Children under five are most likely to be frightened by scary visual images, such as monsters, physical transformations.

There are some scenes in this movie that could disturb children under five, including the following:

  • While Steve is playing Donkey Kong he makes his children quietly amuse themselves in the background and not distract him. He ignores a child’s pleas for assistance and attention.

Aged five to eightinfo

Children aged five to eight will also be frightened by scary visual images and will also be disturbed by depictions of the death of a parent, a child abandoned or separated from parents, children or animals being hurt or threatened and / or natural disasters.

Children in this age group may also be disturbed by the scenes described above.

Aged eight to thirteeninfo

Children aged eight to thirteen are most likely to be frightened by realistic threats and dangers, violence or threat of violence and / or stories in which children are hurt or threatened.

Children in this age group are unlikely to be disturbed by anything in this film.

Thirteen and overinfo

Children over the age of thirteen are most likely to be frightened by realistic physical harm or threats, molestation or sexual assault and / or threats from aliens or the occult.

Children in this age group are unlikely to be disturbed by anything in this film.

Product placement

The following products are displayed or used in this movie:

  • Donkey Kong and Donkey Kong Jnr
  • Pac Man and Mrs Pac Man
  • Defender
  • Doom 3
  • Centipede
  • Star Wars
  • Ricky’s Hot Sauce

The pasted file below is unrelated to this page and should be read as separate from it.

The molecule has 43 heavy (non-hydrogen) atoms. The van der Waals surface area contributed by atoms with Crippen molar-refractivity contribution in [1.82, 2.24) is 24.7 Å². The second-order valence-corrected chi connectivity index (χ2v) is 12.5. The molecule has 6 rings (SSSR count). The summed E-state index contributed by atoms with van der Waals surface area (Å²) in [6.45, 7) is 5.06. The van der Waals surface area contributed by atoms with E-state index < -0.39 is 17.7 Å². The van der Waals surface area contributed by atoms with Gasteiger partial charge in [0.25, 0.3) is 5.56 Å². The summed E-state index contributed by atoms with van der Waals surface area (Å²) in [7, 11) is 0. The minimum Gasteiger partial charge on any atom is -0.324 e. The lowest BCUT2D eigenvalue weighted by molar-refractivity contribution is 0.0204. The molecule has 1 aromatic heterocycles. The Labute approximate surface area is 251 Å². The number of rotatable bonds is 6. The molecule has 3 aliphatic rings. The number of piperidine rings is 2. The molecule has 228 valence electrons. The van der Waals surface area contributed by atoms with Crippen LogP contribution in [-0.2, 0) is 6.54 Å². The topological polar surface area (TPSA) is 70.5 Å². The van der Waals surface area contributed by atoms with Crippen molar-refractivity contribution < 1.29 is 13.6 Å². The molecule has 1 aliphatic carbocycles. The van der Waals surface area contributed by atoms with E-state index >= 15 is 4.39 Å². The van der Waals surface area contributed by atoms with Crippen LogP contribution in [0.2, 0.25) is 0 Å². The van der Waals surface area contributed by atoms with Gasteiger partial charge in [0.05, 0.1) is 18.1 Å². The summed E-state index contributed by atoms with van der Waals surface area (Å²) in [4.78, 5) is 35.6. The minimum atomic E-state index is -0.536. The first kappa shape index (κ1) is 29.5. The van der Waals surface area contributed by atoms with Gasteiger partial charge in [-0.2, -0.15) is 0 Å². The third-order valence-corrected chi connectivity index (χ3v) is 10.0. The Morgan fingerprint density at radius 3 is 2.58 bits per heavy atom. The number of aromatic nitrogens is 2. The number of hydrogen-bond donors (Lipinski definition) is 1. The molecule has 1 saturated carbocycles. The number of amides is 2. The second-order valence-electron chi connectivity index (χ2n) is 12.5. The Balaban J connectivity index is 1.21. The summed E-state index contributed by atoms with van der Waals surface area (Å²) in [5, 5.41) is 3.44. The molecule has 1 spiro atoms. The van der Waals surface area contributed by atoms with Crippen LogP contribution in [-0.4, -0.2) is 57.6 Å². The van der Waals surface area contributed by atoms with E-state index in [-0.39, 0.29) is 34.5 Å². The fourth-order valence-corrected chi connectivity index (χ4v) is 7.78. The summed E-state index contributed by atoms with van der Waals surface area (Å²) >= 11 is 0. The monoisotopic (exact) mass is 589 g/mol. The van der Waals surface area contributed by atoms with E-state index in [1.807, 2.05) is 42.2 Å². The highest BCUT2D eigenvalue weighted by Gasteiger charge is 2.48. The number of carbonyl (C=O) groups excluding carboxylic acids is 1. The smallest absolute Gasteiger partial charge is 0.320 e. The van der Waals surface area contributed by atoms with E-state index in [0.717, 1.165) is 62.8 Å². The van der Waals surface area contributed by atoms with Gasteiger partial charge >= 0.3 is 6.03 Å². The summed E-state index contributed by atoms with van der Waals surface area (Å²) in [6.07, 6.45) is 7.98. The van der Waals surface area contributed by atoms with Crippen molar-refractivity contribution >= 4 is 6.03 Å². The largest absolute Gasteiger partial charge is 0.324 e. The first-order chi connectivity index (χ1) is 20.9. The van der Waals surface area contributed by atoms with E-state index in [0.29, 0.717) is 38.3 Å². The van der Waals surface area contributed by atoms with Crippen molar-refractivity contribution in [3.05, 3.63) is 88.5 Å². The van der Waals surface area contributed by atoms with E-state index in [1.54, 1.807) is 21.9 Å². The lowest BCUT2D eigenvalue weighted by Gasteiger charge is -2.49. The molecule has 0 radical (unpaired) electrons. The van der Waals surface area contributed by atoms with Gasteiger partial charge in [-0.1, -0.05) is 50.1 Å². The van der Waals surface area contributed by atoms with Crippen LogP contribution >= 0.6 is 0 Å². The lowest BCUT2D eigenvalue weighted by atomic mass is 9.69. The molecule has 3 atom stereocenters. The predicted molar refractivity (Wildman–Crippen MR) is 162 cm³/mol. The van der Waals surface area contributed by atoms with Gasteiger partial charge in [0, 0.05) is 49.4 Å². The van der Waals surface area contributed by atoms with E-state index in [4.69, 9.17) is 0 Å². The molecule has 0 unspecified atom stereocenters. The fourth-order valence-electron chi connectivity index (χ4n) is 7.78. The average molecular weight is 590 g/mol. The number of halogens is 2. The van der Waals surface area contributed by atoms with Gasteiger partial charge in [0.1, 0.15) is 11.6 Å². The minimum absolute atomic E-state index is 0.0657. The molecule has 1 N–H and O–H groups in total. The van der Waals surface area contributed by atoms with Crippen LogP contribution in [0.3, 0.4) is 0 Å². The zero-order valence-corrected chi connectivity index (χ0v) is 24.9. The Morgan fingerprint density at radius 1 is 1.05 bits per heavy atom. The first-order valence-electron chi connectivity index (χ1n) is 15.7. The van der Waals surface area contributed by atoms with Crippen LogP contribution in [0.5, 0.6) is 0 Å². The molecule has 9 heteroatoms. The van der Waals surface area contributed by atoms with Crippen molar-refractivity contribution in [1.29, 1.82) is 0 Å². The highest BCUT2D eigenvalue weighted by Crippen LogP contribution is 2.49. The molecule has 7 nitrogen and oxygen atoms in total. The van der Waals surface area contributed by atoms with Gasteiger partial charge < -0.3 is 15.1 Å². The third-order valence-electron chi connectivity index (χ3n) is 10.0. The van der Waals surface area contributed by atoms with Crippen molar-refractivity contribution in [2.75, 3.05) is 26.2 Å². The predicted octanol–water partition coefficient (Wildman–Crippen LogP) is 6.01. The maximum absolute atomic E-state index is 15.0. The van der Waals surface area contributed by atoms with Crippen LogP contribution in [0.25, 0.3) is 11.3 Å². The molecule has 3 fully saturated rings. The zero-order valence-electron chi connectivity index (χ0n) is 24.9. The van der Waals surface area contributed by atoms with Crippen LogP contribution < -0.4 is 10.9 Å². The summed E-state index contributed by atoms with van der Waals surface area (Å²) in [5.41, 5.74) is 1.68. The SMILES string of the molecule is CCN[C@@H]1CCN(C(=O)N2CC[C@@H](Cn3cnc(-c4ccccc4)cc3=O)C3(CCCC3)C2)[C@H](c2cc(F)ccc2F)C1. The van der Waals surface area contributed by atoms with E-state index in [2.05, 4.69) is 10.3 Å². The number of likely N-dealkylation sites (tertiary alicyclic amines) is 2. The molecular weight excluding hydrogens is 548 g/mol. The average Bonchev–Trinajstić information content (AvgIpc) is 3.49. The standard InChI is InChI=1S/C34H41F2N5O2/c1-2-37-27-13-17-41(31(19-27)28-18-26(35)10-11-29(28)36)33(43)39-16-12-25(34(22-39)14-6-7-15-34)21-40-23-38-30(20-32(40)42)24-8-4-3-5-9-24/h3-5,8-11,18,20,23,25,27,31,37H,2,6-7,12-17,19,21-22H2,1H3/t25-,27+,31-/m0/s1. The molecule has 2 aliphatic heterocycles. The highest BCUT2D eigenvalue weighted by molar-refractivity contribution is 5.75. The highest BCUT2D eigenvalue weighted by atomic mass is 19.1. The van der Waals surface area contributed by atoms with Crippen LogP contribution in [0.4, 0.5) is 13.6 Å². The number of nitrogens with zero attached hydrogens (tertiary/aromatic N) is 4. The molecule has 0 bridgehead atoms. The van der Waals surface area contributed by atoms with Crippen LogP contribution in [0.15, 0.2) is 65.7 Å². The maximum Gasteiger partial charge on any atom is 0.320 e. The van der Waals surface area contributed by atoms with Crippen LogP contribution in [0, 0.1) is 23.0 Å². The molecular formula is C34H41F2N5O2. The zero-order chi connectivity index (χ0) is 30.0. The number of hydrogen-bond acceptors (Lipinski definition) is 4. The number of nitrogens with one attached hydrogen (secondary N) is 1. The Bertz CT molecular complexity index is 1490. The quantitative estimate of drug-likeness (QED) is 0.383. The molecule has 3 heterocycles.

• Nintendo
  • Atari
  • Coke
  • Starbucks Coffee
  • Volkswagen
  • Twin Galaxies
  • Budweiser
  • Harley Davidson

Sexual references

There are some very mild sexual references in this movie, including:

  • “I wanted the pretty girls to come and say to me ‘hi, I see you’re really good at Centipede’.”  (To be used as a pick-up line).
  • The word “poomtang” was used meaning a female’s private parts.
  • “There’s not very many DDGG’s here; Drop Dead Gorgeous Girls.”

Nudity and sexual activity

None of concern.

Use of substances

There is some use of substances in this movie, including:

  • Cigarette smoking
  • Alcohol drinking

Coarse language

There is some coarse language in this movie, including:

  • “Show me a frickin’ nun or a hermit who hasn’t done cards or checkers.”
  • “Some poor bastard out there…”
  • “Wipe my butt.”
  • “…no punk bastard ever got a gnarly piece of poomtang by being sensitive and considerate.”
  • “Go kick some ass.”
  • “When are you going to kick that guy’s arse?”
  • “They’re all BS.”

In a nutshell

The King of Kong is a humorous documentary which includes both directed and archival footage.

The main positive messages from this movie are the importance of persistence and honesty in competition.

This movie could give parents the opportunity to discuss the importance of the family unit and the need to sacrifice one’s own desires for the benefit of the family as a whole.  It also highlights the dangers of video game addiction and its impact on a person’s life and those around them.